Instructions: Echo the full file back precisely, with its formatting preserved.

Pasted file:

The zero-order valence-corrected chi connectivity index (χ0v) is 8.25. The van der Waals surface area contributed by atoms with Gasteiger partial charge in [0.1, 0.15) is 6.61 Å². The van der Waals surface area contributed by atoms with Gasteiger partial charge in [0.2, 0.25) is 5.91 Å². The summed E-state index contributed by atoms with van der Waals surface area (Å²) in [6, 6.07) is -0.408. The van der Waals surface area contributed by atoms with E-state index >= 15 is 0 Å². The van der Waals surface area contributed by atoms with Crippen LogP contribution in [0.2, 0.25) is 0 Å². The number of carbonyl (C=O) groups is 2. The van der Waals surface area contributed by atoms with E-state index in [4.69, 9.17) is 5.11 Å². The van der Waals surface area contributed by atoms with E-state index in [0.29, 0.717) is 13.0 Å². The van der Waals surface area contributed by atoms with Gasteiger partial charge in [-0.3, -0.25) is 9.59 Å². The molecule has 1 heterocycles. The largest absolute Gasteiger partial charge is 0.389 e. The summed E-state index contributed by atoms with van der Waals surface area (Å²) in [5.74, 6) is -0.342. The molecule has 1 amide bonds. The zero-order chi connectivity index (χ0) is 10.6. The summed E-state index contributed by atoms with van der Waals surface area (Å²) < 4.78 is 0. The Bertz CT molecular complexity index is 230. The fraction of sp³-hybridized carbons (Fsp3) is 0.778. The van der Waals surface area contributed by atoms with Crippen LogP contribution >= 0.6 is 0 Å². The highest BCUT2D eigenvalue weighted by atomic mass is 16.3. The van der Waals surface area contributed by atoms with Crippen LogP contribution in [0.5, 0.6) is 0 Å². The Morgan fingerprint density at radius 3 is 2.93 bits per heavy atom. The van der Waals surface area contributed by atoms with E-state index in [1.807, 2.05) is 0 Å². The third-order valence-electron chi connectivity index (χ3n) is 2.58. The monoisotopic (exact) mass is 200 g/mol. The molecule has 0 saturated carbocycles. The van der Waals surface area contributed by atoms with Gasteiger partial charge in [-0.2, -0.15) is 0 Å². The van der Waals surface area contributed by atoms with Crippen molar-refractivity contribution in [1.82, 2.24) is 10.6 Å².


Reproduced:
The zero-order valence-corrected chi connectivity index (χ0v) is 8.25. The van der Waals surface area contributed by atoms with Gasteiger partial charge in [0.1, 0.15) is 6.61 Å². The van der Waals surface area contributed by atoms with Gasteiger partial charge in [0.2, 0.25) is 5.91 Å². The summed E-state index contributed by atoms with van der Waals surface area (Å²) in [6, 6.07) is -0.408. The van der Waals surface area contributed by atoms with E-state index >= 15 is 0 Å². The van der Waals surface area contributed by atoms with Crippen LogP contribution in [0.2, 0.25) is 0 Å². The number of carbonyl (C=O) groups is 2. The van der Waals surface area contributed by atoms with E-state index in [4.69, 9.17) is 5.11 Å². The van der Waals surface area contributed by atoms with E-state index in [0.29, 0.717) is 13.0 Å². The van der Waals surface area contributed by atoms with Gasteiger partial charge in [-0.3, -0.25) is 9.59 Å². The molecule has 1 heterocycles. The largest absolute Gasteiger partial charge is 0.389 e. The summed E-state index contributed by atoms with van der Waals surface area (Å²) in [5.74, 6) is -0.342. The molecule has 1 amide bonds. The zero-order chi connectivity index (χ0) is 10.6. The summed E-state index contributed by atoms with van der Waals surface area (Å²) < 4.78 is 0. The Bertz CT molecular complexity index is 230. The fraction of sp³-hybridized carbons (Fsp3) is 0.778. The van der Waals surface area contributed by atoms with Crippen LogP contribution >= 0.6 is 0 Å². The highest BCUT2D eigenvalue weighted by atomic mass is 16.3. The van der Waals surface area contributed by atoms with Crippen LogP contribution in [0.5, 0.6) is 0 Å². The Morgan fingerprint density at radius 3 is 2.93 bits per heavy atom. The van der Waals surface area contributed by atoms with E-state index in [1.807, 2.05) is 0 Å². The third-order valence-electron chi connectivity index (χ3n) is 2.58. The monoisotopic (exact) mass is 200 g/mol. The molecule has 0 saturated carbocycles. The van der Waals surface area contributed by atoms with Gasteiger partial charge in [-0.2, -0.15) is 0 Å². The van der Waals surface area contributed by atoms with Crippen molar-refractivity contribution in [1.82, 2.24) is 10.6 Å².